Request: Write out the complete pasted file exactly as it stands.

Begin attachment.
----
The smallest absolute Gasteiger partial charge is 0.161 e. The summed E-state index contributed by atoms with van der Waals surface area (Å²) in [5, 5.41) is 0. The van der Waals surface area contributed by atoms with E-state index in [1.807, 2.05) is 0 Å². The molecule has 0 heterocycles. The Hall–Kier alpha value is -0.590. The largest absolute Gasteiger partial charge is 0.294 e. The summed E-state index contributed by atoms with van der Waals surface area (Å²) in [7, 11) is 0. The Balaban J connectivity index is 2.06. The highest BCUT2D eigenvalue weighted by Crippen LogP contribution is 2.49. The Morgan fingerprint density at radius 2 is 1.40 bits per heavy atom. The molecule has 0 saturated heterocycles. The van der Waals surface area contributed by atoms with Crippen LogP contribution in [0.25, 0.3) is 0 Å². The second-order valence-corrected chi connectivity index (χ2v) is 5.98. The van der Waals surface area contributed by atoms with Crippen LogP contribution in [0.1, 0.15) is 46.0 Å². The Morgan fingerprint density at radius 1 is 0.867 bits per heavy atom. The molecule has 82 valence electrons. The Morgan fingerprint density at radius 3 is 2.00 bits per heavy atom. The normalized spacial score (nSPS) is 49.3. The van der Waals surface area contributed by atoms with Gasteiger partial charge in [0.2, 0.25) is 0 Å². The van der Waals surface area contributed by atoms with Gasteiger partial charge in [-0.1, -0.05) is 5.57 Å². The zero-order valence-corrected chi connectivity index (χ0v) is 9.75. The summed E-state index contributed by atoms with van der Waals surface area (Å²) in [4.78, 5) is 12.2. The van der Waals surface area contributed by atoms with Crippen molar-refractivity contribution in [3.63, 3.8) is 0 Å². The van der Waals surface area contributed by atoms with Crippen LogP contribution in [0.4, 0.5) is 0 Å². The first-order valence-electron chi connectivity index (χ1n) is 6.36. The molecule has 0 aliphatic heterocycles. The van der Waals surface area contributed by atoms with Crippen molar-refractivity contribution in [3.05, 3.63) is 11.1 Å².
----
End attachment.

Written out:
The smallest absolute Gasteiger partial charge is 0.161 e. The summed E-state index contributed by atoms with van der Waals surface area (Å²) in [5, 5.41) is 0. The van der Waals surface area contributed by atoms with E-state index in [1.807, 2.05) is 0 Å². The molecule has 0 heterocycles. The Hall–Kier alpha value is -0.590. The largest absolute Gasteiger partial charge is 0.294 e. The summed E-state index contributed by atoms with van der Waals surface area (Å²) in [7, 11) is 0. The Balaban J connectivity index is 2.06. The highest BCUT2D eigenvalue weighted by Crippen LogP contribution is 2.49. The Morgan fingerprint density at radius 2 is 1.40 bits per heavy atom. The molecule has 0 saturated heterocycles. The van der Waals surface area contributed by atoms with Crippen LogP contribution in [0.25, 0.3) is 0 Å². The second-order valence-corrected chi connectivity index (χ2v) is 5.98. The van der Waals surface area contributed by atoms with Crippen LogP contribution in [0.1, 0.15) is 46.0 Å². The Morgan fingerprint density at radius 1 is 0.867 bits per heavy atom. The molecule has 82 valence electrons. The Morgan fingerprint density at radius 3 is 2.00 bits per heavy atom. The normalized spacial score (nSPS) is 49.3. The van der Waals surface area contributed by atoms with Gasteiger partial charge in [0.2, 0.25) is 0 Å². The van der Waals surface area contributed by atoms with Gasteiger partial charge in [-0.1, -0.05) is 5.57 Å². The zero-order valence-corrected chi connectivity index (χ0v) is 9.75. The summed E-state index contributed by atoms with van der Waals surface area (Å²) in [4.78, 5) is 12.2. The van der Waals surface area contributed by atoms with Crippen molar-refractivity contribution in [3.63, 3.8) is 0 Å². The van der Waals surface area contributed by atoms with Crippen LogP contribution in [0.4, 0.5) is 0 Å². The first-order valence-electron chi connectivity index (χ1n) is 6.36. The molecule has 0 aliphatic heterocycles. The van der Waals surface area contributed by atoms with Crippen molar-refractivity contribution in [3.05, 3.63) is 11.1 Å².